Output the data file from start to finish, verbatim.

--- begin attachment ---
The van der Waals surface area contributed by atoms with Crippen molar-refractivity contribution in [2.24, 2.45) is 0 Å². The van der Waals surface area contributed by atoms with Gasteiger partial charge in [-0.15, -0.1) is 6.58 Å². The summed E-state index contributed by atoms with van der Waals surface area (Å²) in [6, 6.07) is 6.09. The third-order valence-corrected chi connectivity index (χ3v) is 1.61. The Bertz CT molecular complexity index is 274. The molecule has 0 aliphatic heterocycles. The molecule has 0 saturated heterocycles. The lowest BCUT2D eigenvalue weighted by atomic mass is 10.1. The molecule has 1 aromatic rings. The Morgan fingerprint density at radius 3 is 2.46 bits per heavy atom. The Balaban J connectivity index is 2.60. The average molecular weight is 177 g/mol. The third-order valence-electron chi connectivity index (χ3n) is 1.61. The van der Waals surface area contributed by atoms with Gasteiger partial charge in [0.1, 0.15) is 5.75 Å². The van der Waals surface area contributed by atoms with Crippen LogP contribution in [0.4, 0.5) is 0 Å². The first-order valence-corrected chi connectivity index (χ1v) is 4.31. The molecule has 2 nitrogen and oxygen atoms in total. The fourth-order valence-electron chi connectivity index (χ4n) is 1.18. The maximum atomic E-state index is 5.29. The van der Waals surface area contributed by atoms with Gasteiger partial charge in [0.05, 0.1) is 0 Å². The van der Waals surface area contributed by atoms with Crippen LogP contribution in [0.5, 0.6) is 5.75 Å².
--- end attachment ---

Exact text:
The van der Waals surface area contributed by atoms with Crippen molar-refractivity contribution in [2.24, 2.45) is 0 Å². The van der Waals surface area contributed by atoms with Gasteiger partial charge in [-0.15, -0.1) is 6.58 Å². The summed E-state index contributed by atoms with van der Waals surface area (Å²) in [6, 6.07) is 6.09. The third-order valence-corrected chi connectivity index (χ3v) is 1.61. The Bertz CT molecular complexity index is 274. The molecule has 0 aliphatic heterocycles. The molecule has 0 saturated heterocycles. The lowest BCUT2D eigenvalue weighted by atomic mass is 10.1. The molecule has 1 aromatic rings. The Morgan fingerprint density at radius 3 is 2.46 bits per heavy atom. The Balaban J connectivity index is 2.60. The average molecular weight is 177 g/mol. The third-order valence-electron chi connectivity index (χ3n) is 1.61. The van der Waals surface area contributed by atoms with Gasteiger partial charge in [0.1, 0.15) is 5.75 Å². The van der Waals surface area contributed by atoms with Crippen LogP contribution in [0.4, 0.5) is 0 Å². The first-order valence-corrected chi connectivity index (χ1v) is 4.31. The molecule has 2 nitrogen and oxygen atoms in total. The fourth-order valence-electron chi connectivity index (χ4n) is 1.18. The maximum atomic E-state index is 5.29. The van der Waals surface area contributed by atoms with Gasteiger partial charge in [0.05, 0.1) is 0 Å². The van der Waals surface area contributed by atoms with Crippen LogP contribution in [0.5, 0.6) is 5.75 Å².